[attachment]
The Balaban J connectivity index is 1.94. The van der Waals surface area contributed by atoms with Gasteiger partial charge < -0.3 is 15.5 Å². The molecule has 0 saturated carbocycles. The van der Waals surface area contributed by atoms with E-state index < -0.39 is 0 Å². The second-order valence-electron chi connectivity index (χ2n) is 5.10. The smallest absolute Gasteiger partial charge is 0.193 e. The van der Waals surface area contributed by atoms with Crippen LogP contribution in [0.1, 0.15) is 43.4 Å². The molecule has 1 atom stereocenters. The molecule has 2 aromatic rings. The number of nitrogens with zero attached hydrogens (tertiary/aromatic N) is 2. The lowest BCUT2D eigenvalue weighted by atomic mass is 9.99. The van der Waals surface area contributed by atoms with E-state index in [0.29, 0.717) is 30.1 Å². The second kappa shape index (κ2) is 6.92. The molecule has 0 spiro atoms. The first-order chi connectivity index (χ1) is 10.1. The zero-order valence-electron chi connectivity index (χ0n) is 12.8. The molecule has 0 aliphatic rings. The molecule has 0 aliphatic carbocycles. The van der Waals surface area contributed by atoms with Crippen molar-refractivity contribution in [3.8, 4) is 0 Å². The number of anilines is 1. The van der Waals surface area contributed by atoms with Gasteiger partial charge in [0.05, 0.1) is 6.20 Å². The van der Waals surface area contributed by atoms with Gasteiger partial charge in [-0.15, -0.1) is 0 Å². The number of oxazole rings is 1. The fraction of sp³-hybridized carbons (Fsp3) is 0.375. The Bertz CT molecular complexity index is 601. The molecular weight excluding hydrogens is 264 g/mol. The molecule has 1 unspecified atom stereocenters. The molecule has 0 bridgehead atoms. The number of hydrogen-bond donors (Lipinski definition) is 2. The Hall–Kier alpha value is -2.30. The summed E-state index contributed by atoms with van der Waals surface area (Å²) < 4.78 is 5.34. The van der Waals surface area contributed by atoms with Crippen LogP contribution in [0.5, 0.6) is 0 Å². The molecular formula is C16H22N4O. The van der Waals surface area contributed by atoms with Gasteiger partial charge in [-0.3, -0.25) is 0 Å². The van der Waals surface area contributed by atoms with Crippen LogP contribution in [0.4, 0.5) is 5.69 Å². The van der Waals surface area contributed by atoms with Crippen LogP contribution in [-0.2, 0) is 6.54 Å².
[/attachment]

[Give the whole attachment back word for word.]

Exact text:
The Balaban J connectivity index is 1.94. The van der Waals surface area contributed by atoms with Gasteiger partial charge < -0.3 is 15.5 Å². The molecule has 0 saturated carbocycles. The van der Waals surface area contributed by atoms with E-state index < -0.39 is 0 Å². The second-order valence-electron chi connectivity index (χ2n) is 5.10. The smallest absolute Gasteiger partial charge is 0.193 e. The van der Waals surface area contributed by atoms with Crippen LogP contribution in [0.1, 0.15) is 43.4 Å². The molecule has 1 atom stereocenters. The molecule has 2 aromatic rings. The number of nitrogens with zero attached hydrogens (tertiary/aromatic N) is 2. The lowest BCUT2D eigenvalue weighted by atomic mass is 9.99. The van der Waals surface area contributed by atoms with E-state index in [0.29, 0.717) is 30.1 Å². The second kappa shape index (κ2) is 6.92. The molecule has 0 spiro atoms. The first-order chi connectivity index (χ1) is 10.1. The zero-order valence-electron chi connectivity index (χ0n) is 12.8. The molecule has 0 aliphatic rings. The molecule has 0 aliphatic carbocycles. The van der Waals surface area contributed by atoms with Crippen molar-refractivity contribution in [3.8, 4) is 0 Å². The number of anilines is 1. The van der Waals surface area contributed by atoms with Gasteiger partial charge in [0.05, 0.1) is 6.20 Å². The van der Waals surface area contributed by atoms with Gasteiger partial charge in [-0.15, -0.1) is 0 Å². The number of oxazole rings is 1. The fraction of sp³-hybridized carbons (Fsp3) is 0.375. The Bertz CT molecular complexity index is 601. The molecular weight excluding hydrogens is 264 g/mol. The molecule has 1 unspecified atom stereocenters. The molecule has 0 bridgehead atoms. The number of hydrogen-bond donors (Lipinski definition) is 2. The Hall–Kier alpha value is -2.30. The summed E-state index contributed by atoms with van der Waals surface area (Å²) < 4.78 is 5.34. The van der Waals surface area contributed by atoms with Crippen LogP contribution in [0.5, 0.6) is 0 Å². The molecular formula is C16H22N4O. The van der Waals surface area contributed by atoms with Gasteiger partial charge in [-0.3, -0.25) is 0 Å². The van der Waals surface area contributed by atoms with Crippen LogP contribution in [0.4, 0.5) is 5.69 Å². The van der Waals surface area contributed by atoms with Crippen LogP contribution in [-0.2, 0) is 6.54 Å².